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Researchers from Iowa State University found men and women who have a gym membership get more aerobic and strength-training activity than those who don't.
"It's not surprising that people with a gym membership work out more, but the difference in our results is pretty dramatic," said study corresponding author Duck-chul Lee, an assistant professor of kinesiology.
"Gym members were 14 times more aerobically active than non-members and 10 times more likely to meet muscle-strengthening guidelines, regardless of their age and weight," Lee said in a university news release.
U.S. health officials recommend that adults get 150 minutes of moderate or 75 minutes of vigorous aerobic activity each week.
Adults should also incorporate two days of weight lifting or other muscle-strengthening activities into their weekly routine. Muscle mass burns more energy and lowers the risk of obesity, the study authors explained.
Only half of all Americans meet the guidelines for aerobic activity, and only about 20 percent get the preferred amount of strength training, the study authors noted.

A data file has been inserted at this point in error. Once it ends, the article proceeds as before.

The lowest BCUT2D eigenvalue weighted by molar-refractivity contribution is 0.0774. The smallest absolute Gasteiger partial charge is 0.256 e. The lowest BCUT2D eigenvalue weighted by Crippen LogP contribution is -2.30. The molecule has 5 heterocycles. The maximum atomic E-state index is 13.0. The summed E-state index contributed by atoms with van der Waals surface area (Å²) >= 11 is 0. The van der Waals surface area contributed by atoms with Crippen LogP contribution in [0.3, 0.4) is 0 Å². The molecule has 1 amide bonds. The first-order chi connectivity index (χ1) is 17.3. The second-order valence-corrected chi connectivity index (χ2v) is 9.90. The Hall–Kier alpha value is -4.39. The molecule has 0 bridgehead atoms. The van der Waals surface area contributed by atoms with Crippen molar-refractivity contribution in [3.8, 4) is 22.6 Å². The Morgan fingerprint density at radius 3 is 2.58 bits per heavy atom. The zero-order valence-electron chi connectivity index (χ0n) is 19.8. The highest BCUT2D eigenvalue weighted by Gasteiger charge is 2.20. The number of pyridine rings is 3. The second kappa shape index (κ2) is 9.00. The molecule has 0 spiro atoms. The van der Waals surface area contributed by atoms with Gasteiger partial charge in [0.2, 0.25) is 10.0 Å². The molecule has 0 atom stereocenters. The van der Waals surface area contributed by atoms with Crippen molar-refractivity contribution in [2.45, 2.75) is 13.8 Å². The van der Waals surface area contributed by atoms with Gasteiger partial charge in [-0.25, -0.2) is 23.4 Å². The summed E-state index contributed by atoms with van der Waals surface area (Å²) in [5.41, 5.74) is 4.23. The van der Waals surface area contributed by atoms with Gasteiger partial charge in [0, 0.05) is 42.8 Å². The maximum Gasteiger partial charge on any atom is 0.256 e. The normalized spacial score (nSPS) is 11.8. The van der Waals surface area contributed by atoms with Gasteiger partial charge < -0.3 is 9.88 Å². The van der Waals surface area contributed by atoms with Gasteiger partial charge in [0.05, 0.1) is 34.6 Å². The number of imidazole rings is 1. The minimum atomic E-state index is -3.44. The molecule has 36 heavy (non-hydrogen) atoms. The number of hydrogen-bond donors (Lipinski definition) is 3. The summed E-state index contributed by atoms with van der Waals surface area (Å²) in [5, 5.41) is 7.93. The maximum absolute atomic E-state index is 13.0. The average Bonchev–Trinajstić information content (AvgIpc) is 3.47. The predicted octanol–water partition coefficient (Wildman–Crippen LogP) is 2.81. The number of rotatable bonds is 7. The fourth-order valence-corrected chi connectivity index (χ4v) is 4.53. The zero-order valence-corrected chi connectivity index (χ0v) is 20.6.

For the study, the researchers looked at data on more than 400 people, half of whom had a gym membership.
They found that 75 percent of the gym members met both aerobic and strength-training guidelines. But the same was true for only 18 percent of non-members.
Overall, the researchers noted health club members got nearly six more hours of physical activity a week than non-members.
Those with gym memberships also had:
- lower odds of being obese,
- smaller waistlines (about 1.5 inches smaller for men and women),
- lower resting heart rate,
- greater heart strength, lung function, blood circulation and muscle mass (what's known as cardiorespiratory fitness).
"Cardiovascular disease is the leading cause of death for individuals in the U.S. As our paper shows, a health club membership is associated with more favorable cardiovascular health," said study co-author Elizabeth Schroeder.
Only 18 percent of Americans have a gym membership, the researchers pointed out. They said their findings suggest that incentives to boost health club membership could be beneficial.
"By joining a quality fitness facility, a new exerciser will be around like-minded people and have access to professionals who can help them be successful," said study co-author Warren Franke, a professor of kinesiology.
"Access to quality exercise equipment, social support and even the financial commitment may help spur someone to continue exercising. Not all facilities are the same, so it's important to find the 'right' fit," said Franke.
The study was published recently in the journal PLOS ONE.
-- Mary Elizabeth Dallas
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